Characteristics of a Well-Prepared Buyer

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This issue brought to you by:

Michael Dentamaro & Hannah Thoms

Michael Dentamaro & Hannah Thoms
Gordon Advisors. P.C.

Assuming that all business owners (except for those forced to liquidate) will eventually sell or transfer their companies, we often focus on what it takes to be a well-prepared seller. Setting exit objectives, planning to minimize the income taxes on the ownership transfer, building business value and selecting a skilled Team of Advisors are some of the most important items on the “Savvy Seller Checklist.”

But what about well-prepared buyers? What does one look like and why, as a seller, should you care?

First, once you put your company on the market, you must be able to recognize a “serious” buyer. No one likes to conduct an extensive courtship only to be stood up at the altar. Business owners are no different. They want a serious buyer—one who will be able to close the deal.

Characteristics of Well-Prepared Buyers

They Know What They Want.

First, owners should look for a buyer who has clearly defined objectives. Will your company be a standalone acquisition or part of an industry consolidation? Will the buyer build-and-hold or flip your company? Serious buyers know what they want and aren’t just “looking for a new opportunity.”

They Travel In A Pack.

Second, well-prepared buyers have teams of advisors knowledgeable and experienced in the acquisition process. They are too smart to attempt to fly solo through the sale process. They know that if they try to handle the transaction themselves, the probability of closing greatly diminishes. Ultimately, do-it-yourself buyers can be a waste of your time.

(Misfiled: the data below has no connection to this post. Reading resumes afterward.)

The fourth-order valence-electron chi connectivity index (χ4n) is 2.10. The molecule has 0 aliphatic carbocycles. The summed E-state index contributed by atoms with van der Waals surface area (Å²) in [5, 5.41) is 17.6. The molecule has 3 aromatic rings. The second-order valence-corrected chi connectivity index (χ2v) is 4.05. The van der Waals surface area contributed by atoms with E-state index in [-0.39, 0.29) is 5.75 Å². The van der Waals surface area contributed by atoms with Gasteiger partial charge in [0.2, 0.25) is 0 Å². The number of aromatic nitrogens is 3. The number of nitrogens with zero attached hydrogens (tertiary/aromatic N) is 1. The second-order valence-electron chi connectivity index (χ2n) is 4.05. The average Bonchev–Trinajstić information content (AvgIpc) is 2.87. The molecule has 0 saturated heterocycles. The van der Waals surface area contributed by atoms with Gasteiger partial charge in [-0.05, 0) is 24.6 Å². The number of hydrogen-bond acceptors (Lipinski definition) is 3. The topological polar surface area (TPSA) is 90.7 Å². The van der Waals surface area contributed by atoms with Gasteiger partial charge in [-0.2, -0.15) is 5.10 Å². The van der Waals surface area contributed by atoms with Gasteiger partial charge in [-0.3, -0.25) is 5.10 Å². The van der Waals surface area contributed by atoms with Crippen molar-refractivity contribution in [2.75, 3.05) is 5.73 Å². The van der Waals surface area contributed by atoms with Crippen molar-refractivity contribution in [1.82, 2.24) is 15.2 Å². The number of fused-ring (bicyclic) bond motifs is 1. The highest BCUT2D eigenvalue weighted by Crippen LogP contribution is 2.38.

They Know What’s In Their Wallets.

Third, serious buyers know what kind of financing they can secure. They’ve already communicated with their lenders and are poised to move forward.

They Understand Win-Win.

Fourth, well-prepared buyers are not myopic. They know that the only “good deal” is one in which everyone wins.

They Are Grown-Ups.

Serious buyers have been around the block a few times. They know that the road from the initial meeting to the closing table can be full of twists, turns, peaks and valleys. They have stomachs strong enough to endure the ride.

They Run In the Fast Lane.

Once the deal process is underway, an owner can look for several other characteristics. Well-prepared buyers can move quickly to closing. Their preparation, Team of Advisors and understanding of the process eliminate many of the obstacles novice buyers encounter.

They Know Their Place.

Serious buyers understand their role in the deal process. They let their advisors negotiate the nitty-gritty deal points so that they can maintain a relationship with the seller as well as their credibility and professionalism at all times. They are well aware that today’s seller may be tomorrow’s key employee.

Trading Places

Now that you can spot a prepared buyer, don’t be surprised if you have to become one. As you prepare your company for eventual sale, you may need to acquire other businesses as means to achieve “critical mass.” In other words, you may have to buy smaller (or similar-sized) businesses so that your company is large enough to attract qualified cash buyers. Before you become a seller you may have to walk a few miles in a buyer’s shoes.

We are happy, as always, to assist you with all of your planning needs, including those involving the preparation of your business for a sale or a purchase.

Subsequent issues of The Exit Planning Review™ provide balanced and advertising-free information about all aspects of Exit Planning. We have newsletter articles and detailed White Papers related to this and other Exit Planning topics. If you have any questions or want additional Exit Planning information, please contact us.

Circular 230 Disclosure: Pursuant to recently-enacted U.S. Treasury Department Regulations, we are now required to advise you that, unless otherwise expressly indicated, any federal tax advice contained in this communication, including attachments and enclosures, is not intended or written to be used, and may not be used, for the purpose of: (i) avoiding tax-related penalties under the Internal Revenue Code or; (ii) promoting, marketing or recommending to another party any tax-related matters addressed herein.

© Copyright 2013 Business Enterprise Institute, Inc. All Rights Reserved

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